For two decades a local nonprofit organization has served veterans, and worked to enrich their lives.
Now, the group and the family who started it are looking back to its successes and growth in those years.
The SS American Memorial Foundation is celebrating its 10th year serving active-duty soldiers, and its 20th anniversary, which coincidentally follows its most successful year of operation to date.
“As we’re finishing up 2019, we have one last group coming out next weekend, chaplains, who will be using a lodge that we have dedicated for their use so they can get some respite care and retreat,” SS American Memorial Foundation President Craig Russell said. “We’ll finish up the year with a little over 4,000 on our registry for active-duty soldiers to attend, and that doesn’t include veterans or private groups.”
Although the location has seen immense growth within the past year, it still has more room for expansion, Russell said.
“Randolph Air Force Base came out about 45 days ago, and they are looking to fully engage the location next year, and that could easily double those numbers,” he said.
The reason for the location’s success is word of mouth, Russell said.
“Every battalion has an assigned chaplain,” he said. “When we started with the Warrior Transition Battalion back in 2010 — which is the battalion that all wounded soldiers are attached to when they get to Brook Army Medical Center — that chaplain started bringing wounded warriors out … so the word spread from within the chaplaincy to the other battalions. As the chaplains met, they realized the therapeutic value that their soldiers were getting out of coming to the place.”
The idea of what would become the SS American Memorial Foundation began nearly 20 years ago when Russell decided to use his property, known as Lazy U Ranch, to host a yearly gathering for the fellow veterans he served with during the Cold War, he said.
“I’m a former submariner,” Russell said. “So in 2000, my submariner veterans came back together on Fourth of July at our location for the first reunion in 15 years since we served, and we’ve got back together every year proceeding. Eventually, we opened it up to friends and family, and it became a large event with upwards of 600 to 700 people in attendance.”
In 2012, a World War II veteran spoke to the audience and inspired Russell to expand the foundation even more.
Since the beginning, more than 30,000 civilians, school children and veterans have used the grounds at no cost, Russell said.
“We love people and we love seeing people happy,” he said. “We live in times that can be not so happy all the time, and the greatest pleasure is when we see them come out there and see how happy the place makes them feel. That’s the ultimate reason why we’ve done what we’ve done. We know how much the people have enjoyed themselves over the years from the letters, testimonials, and the verbal thank yous; it has literally saved peoples lives.”
Although the location is used for numerous activities, one of the predominant reasons for the traffic is a day-long getaway every Saturday for active-duty soldiers from local bases, Russell said.
“Whether it’s the returning troops or trainees that are getting ready to go over, they come in and attend what they call spiritual fitness days,” Russell said. “It’s a day to get away from the elements of the regular military regime where they can clear their minds. Whether it’s going fishing, relaxing, unplugging, or just regular human social activities. It’s all about decompressing and taking it easy.”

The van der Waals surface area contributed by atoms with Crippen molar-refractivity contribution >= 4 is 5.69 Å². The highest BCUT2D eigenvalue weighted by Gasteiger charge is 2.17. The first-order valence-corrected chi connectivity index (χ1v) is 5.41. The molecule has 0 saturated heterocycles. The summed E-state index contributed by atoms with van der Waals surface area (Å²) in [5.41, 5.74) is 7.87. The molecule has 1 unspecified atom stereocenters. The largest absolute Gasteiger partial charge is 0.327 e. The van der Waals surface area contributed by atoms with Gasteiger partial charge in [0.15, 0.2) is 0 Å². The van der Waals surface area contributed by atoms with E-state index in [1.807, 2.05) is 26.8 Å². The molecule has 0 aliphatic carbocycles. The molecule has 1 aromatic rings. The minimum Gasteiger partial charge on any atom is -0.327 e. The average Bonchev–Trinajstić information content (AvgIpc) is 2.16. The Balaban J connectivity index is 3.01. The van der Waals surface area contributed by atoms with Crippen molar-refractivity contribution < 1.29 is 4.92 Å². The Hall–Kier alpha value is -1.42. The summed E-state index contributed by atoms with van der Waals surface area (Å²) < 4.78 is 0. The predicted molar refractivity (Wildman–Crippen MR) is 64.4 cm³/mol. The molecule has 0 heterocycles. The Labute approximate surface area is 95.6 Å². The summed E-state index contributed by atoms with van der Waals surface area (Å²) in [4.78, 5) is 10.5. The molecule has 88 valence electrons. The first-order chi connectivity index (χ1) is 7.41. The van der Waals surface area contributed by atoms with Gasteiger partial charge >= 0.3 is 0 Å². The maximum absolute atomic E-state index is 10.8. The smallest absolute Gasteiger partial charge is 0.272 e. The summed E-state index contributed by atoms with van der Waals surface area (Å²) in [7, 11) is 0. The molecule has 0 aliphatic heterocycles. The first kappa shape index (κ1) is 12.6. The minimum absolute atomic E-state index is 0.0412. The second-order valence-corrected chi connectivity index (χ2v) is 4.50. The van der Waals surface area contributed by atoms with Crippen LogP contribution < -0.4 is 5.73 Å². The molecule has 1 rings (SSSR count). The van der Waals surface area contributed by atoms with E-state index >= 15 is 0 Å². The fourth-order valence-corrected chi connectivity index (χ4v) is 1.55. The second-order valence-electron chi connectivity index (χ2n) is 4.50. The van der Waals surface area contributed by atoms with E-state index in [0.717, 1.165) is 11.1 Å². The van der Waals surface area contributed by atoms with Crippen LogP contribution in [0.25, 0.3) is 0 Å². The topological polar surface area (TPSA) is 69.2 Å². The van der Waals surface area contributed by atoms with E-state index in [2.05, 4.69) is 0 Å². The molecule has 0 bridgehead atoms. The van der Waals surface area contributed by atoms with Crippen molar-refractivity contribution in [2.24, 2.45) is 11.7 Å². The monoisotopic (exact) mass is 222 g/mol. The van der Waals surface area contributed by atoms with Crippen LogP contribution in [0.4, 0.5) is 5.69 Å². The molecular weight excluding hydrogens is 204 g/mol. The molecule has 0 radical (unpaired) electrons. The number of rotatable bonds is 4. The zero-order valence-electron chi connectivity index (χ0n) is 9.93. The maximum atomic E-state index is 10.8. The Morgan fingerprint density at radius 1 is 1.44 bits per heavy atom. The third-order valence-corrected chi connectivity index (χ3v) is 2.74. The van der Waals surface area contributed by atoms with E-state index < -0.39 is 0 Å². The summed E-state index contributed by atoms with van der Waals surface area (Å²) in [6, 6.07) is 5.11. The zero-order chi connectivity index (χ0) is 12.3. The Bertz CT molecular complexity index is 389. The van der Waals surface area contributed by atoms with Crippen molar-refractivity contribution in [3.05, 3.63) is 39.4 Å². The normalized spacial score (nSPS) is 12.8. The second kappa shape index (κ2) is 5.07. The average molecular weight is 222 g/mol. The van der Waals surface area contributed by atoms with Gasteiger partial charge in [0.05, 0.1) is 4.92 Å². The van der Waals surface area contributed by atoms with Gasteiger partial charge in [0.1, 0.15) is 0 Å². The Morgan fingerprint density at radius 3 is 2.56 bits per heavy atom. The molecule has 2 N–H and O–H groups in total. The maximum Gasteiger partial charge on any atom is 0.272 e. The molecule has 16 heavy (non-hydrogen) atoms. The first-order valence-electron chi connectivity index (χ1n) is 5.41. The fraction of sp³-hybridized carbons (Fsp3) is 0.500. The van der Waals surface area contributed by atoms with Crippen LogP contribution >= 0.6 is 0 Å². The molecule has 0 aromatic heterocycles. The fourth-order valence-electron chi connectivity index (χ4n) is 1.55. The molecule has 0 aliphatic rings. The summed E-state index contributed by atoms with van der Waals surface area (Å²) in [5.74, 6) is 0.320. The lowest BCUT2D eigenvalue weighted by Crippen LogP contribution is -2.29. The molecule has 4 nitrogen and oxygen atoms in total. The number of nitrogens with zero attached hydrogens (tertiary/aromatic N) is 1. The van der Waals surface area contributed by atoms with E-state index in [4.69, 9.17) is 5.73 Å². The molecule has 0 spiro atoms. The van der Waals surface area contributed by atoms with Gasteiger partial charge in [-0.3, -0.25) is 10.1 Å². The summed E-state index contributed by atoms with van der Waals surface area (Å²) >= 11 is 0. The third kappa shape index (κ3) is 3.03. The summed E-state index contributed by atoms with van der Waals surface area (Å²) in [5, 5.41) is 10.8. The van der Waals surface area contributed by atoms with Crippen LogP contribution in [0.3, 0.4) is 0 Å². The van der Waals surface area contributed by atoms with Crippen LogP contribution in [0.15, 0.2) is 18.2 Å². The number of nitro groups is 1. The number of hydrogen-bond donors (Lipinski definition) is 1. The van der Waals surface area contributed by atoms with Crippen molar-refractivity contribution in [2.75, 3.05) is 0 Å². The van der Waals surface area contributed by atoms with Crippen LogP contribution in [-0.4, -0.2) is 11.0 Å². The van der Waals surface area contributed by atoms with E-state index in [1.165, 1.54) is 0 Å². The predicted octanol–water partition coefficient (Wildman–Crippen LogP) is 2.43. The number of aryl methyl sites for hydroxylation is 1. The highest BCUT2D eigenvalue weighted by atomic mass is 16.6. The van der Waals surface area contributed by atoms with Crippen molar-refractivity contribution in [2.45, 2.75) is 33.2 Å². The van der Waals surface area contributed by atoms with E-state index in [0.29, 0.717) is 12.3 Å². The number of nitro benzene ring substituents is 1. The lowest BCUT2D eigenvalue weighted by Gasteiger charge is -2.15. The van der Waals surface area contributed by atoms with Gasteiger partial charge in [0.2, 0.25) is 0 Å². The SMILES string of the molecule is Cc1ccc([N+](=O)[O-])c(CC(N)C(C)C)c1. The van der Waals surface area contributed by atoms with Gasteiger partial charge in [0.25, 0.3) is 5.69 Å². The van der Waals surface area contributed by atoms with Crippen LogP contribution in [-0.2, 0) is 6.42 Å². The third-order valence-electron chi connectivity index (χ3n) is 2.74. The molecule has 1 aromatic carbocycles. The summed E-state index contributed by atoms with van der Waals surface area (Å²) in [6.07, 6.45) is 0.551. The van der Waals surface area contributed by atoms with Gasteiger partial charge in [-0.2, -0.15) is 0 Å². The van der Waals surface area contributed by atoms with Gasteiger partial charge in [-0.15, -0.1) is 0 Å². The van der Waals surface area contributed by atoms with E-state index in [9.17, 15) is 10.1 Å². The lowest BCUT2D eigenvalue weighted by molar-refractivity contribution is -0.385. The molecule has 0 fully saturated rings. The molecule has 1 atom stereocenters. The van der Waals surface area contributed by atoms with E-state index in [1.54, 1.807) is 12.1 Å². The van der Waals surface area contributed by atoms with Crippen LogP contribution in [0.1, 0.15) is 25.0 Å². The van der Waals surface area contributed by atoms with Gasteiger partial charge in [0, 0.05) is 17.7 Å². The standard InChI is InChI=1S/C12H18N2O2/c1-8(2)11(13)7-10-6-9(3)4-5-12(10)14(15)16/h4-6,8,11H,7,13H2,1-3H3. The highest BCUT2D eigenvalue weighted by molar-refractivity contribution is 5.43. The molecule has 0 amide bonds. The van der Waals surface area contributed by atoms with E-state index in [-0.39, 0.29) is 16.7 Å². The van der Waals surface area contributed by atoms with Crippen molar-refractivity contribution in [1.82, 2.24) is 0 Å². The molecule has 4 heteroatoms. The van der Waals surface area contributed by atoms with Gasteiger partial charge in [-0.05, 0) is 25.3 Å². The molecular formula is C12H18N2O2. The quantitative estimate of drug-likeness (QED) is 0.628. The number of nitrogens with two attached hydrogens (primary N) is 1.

Spiritual days or “R and R” (rest and recreation) have become increasingly necessary due to the growing amount of tours that soldiers experienced, making locations like the SS American Memorial Foundation a vital part to a servicemember’s well being, Russell said.
“It has been very hard for the soldiers because of this long war,” he said. “A lot of these soldiers from other conflicts like Vietnam would do one tour of 12 months. Today it’s not uncommon for a lot of the soldiers to have five or six tours under their belt of anywhere between six to 12 months. I know soldiers that have had upwards of 10 tours.”
When the grounds aren’t being used for spiritual days, Russell said that they have other programs for military members to engage in the other six days of the week.
“Sunday is utilized by the Brook Army Medical drug addiction program,” he said. “They come out and bring their soldiers that are going through drug addiction. During the week, the cadre will come out on what they call organizational days, and they’ll have their family days. So it’s all facets, from the wounded warriors to the trainees that are going through school to get ready to go overseas into combat, from the returning soldiers that are coming off of combat or an organizational day.”
The foundation plans to commemorate its 20th anniversary during its annual Fourth of July bash, Russell said.
“We will have an International Barbecue Cookers cook-off, and we call it our firecracker cook-off,” he said. “And this year, for the first time, it will be a fundraising event.”
A “master plan” is in the works aimed at expanding upon what the grounds have to offer, Russell said.
“We are looking towards a potential build-out of the rest of the property,” he said. “I say potentially because we’re just seeing how it evolves. As it evolves, my family will be willing to donate more land, and what we are talking about now is a sanctuary. We’re looking at a library and also a building that can house and provide on-location services to the soldiers and veterans that come out.”